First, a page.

Equipment Report

    First Look: Cobra's King F9 Speedback driver, fairway woods and hybrids

  • Cobra's new F9 Speedback driver will be available at retail in January, 2019.Cobra's new F9 Speedback driver will be available at retail in January, 2019.

With driver faces nearing the limits in terms of thickness, engineers have shifted the focus to other areas of the club head to pick up speed, boost forgiveness and decrease weight.

For Cobra's new F9 Speedback driver and fairway woods, that meant taking a different look at crown shaping — an integral piece of the design equation that not only dictates aerodynamic properties but the center of gravity position and Moment of Inertia (MOI) as well.

Aerodynamic heads typically designed for speed require the perimeter skirt, tail and leading edges to be rounded and raised to reduce drag. But those design alterations have historically come at a cost to overall forgiveness due to a center of gravity location that can't be positioned low and back in the head.

Cobra is attempting to break aerodynamic design constraints with the help of the company's new Speedback Technology. The design begins with an aerodynamic shape that comes from a raised perimeter skirt, aft, crown and rounded leading edges designed to reduce drag and improve overall stability and clubhead speed. The perimeter skirt on the back of the head is meant to mimic the diffusers found on the underbody of a car that redirect airflow upward, improving downforce.

With a similar design to that of an airplane wing, the new overall shaping is 17 percent more aerodynamically efficient than Cobra's King F7 driver from two years ago; it's 5 percent more efficient than last year's King F8.

Polymer trips were added to the front portion of the crown — similar to what's currently found on King F8 — to further improve airflow and overall efficiency. The trips are one-tenth the weight of titanium and allow the air to glide around the head.

Discussions regarding the aerodynamic shaping led to ideas about ways to lower the center of gravity position within the head to increase forgiveness. The first part of the equation is a carbon fiber crown that wraps around the perimeter of the head, further reducing the amount of titanium used in the overall design. By increasing the carbon fiber area by 12 percent, engineers were able to save 10 grams of discretionary weight.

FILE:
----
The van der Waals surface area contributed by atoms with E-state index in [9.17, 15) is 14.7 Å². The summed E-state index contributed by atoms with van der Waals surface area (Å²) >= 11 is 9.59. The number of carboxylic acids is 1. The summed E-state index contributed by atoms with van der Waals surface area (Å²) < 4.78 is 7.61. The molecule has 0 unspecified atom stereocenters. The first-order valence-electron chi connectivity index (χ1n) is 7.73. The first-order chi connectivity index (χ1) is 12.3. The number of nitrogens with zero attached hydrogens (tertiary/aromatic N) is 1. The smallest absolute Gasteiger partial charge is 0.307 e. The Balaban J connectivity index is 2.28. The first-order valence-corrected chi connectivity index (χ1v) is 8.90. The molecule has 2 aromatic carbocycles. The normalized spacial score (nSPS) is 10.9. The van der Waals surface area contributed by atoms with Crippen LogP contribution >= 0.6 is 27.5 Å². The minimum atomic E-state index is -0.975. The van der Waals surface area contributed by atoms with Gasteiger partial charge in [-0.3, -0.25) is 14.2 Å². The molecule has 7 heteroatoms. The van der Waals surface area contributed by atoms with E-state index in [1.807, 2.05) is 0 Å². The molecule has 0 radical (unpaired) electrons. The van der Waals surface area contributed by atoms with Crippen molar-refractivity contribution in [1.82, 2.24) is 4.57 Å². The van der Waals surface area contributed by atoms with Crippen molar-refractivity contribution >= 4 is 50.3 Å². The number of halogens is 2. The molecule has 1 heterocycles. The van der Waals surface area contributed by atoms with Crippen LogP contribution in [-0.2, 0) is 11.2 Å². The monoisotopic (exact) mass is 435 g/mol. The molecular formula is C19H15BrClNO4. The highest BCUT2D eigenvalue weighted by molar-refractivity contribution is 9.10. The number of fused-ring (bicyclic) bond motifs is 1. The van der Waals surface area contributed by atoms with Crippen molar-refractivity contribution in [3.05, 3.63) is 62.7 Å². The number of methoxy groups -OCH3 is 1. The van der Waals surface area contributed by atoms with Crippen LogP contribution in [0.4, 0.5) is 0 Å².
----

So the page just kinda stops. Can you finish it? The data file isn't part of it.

Weight savings in the crown led to the addition of an adjustable port in the back of the head housing a 14-gram weight. The design of the port pushes the weight deeper in the head, lowering the club's overall center of gravity. For players who want to reduce launch and spin, the 14-gram weight can be positioned closer to the face.

The driver also features other technologies from previous versions, including strategically placed PWR Ridges designed to add rigidity to the carbon crown for a more efficient energy return. According to Rickie Fowler, the ridges serve another purpose, framing the ball at address.

"I realize that was not their intended purpose, but it's nice to be able to get some confirmation that I'm aligned correctly before I hit the shot," Fowler said.

Cobra's proprietary CNC milled face returns with King F9. The eight-step milling process, which takes roughly 25 minutes, produces a product that's more exact than what's been offered in the past.

The face is also 3 percent lighter and 10 percent thinner than its predecessor, which allows the face to flex more effectively at impact. The face also features, for the first time, an optimized bulge-and-roll curvature for different lofts and swing speeds.

With more roll on the top half of the face and less on the bottom half, launch conditions are improved, regardless of where the ball is struck at impact.

The driver will be offered in three standard lofts (9, 10.5 and 12 degrees) with an adjustable sleeve that can go up and down in loft by 1.5 degrees. Instead of offering standard and plus versions, Cobra will only offer a single F9 head; the 9-degree head is the best option for those looking to reduce launch and spin.

Cobra's Connect sensor is concealed in the butt-end of the grip. The sensor weighs 4.6 grams and doesn't affect the overall swing weight of the club. Once the sensor is paired with Arccos' app, golfers are able to log distance and statistics during their round.


Cobra King F9 Speedback fairway woods and hybrids

For the first time, Cobra's King F9 Speedback fairway woods will feature a CNC milled face insert (475 steel) designed to produce similar ball speed properties to that of the driver face. According to test results, the CNC face saw an increase in ball speed by 2.5 miles per hour, compared to traditional hand polished fairway wood faces.

Due to the fairway wood shaping, the bulge curvature tilts diagonally from the high heel to low toe to account for the slight tilt in the head at impact.

The same Baffler rail technology on the sole of King F8 can be found on King F9, however, the rails were re-engineered so the lower lofts have a shallower version and the higher lofts a steeper version for different attack angles and turf interaction.

Taking another page from the driver design, the fairway wood utilizes a low, back tungsten weight for higher launch characteristics and improved forgiveness in the standard model. Along with the standard head, a more compact TOUR model has the weight situated closer to the front of the sole for less spin and a penetrating ball flight.

The King F9 Speedback hybrids offer the same dual rail design in the sole with a progressive height design to account for attack angle and turf interaction. The head utilizes a 455 stainless steel face insert and tungsten weight positioned in the rear portion of the sole.

Cobra's King F9 Speedback driver will be available at retail January 18, 2019 and retails for $450. The two fairway woods go for $270 while the hybrid is priced at $220.